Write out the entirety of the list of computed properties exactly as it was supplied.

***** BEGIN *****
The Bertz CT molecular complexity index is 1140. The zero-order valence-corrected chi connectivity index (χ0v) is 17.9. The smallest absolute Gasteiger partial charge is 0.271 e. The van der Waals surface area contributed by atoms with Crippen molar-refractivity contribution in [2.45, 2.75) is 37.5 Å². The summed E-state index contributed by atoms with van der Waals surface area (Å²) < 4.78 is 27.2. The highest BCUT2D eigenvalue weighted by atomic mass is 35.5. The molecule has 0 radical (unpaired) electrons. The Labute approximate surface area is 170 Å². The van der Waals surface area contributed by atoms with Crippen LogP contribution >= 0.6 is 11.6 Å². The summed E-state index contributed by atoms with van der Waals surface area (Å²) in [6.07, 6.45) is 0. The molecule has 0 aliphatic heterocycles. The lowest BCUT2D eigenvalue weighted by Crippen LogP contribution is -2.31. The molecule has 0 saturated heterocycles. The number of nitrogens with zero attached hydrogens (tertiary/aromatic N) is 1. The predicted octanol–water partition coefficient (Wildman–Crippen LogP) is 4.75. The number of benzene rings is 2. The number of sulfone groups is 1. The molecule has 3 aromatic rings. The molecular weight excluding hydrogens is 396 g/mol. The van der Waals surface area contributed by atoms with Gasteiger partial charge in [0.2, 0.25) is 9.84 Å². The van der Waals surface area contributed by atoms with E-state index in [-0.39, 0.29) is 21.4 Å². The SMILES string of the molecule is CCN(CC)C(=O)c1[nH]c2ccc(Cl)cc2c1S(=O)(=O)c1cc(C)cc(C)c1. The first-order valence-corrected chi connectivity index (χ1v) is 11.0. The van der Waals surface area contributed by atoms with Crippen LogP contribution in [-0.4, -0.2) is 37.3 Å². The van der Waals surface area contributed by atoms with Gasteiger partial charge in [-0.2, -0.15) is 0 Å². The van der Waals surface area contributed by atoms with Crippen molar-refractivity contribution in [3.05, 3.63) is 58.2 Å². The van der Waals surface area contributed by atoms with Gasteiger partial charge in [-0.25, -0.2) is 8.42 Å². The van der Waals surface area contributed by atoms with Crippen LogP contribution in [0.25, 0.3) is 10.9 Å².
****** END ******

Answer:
The Bertz CT molecular complexity index is 1140. The zero-order valence-corrected chi connectivity index (χ0v) is 17.9. The smallest absolute Gasteiger partial charge is 0.271 e. The van der Waals surface area contributed by atoms with Crippen molar-refractivity contribution in [2.45, 2.75) is 37.5 Å². The summed E-state index contributed by atoms with van der Waals surface area (Å²) < 4.78 is 27.2. The highest BCUT2D eigenvalue weighted by atomic mass is 35.5. The molecule has 0 radical (unpaired) electrons. The Labute approximate surface area is 170 Å². The van der Waals surface area contributed by atoms with Crippen LogP contribution >= 0.6 is 11.6 Å². The summed E-state index contributed by atoms with van der Waals surface area (Å²) in [6.07, 6.45) is 0. The molecule has 0 aliphatic heterocycles. The lowest BCUT2D eigenvalue weighted by Crippen LogP contribution is -2.31. The molecule has 0 saturated heterocycles. The number of nitrogens with zero attached hydrogens (tertiary/aromatic N) is 1. The predicted octanol–water partition coefficient (Wildman–Crippen LogP) is 4.75. The number of benzene rings is 2. The number of sulfone groups is 1. The molecule has 3 aromatic rings. The molecular weight excluding hydrogens is 396 g/mol. The van der Waals surface area contributed by atoms with Gasteiger partial charge in [0.2, 0.25) is 9.84 Å². The van der Waals surface area contributed by atoms with E-state index in [-0.39, 0.29) is 21.4 Å². The SMILES string of the molecule is CCN(CC)C(=O)c1[nH]c2ccc(Cl)cc2c1S(=O)(=O)c1cc(C)cc(C)c1. The first-order valence-corrected chi connectivity index (χ1v) is 11.0. The van der Waals surface area contributed by atoms with Crippen LogP contribution in [-0.4, -0.2) is 37.3 Å². The van der Waals surface area contributed by atoms with Gasteiger partial charge in [-0.2, -0.15) is 0 Å². The van der Waals surface area contributed by atoms with Crippen molar-refractivity contribution in [3.05, 3.63) is 58.2 Å². The van der Waals surface area contributed by atoms with Gasteiger partial charge in [-0.25, -0.2) is 8.42 Å². The van der Waals surface area contributed by atoms with Crippen LogP contribution in [0.25, 0.3) is 10.9 Å².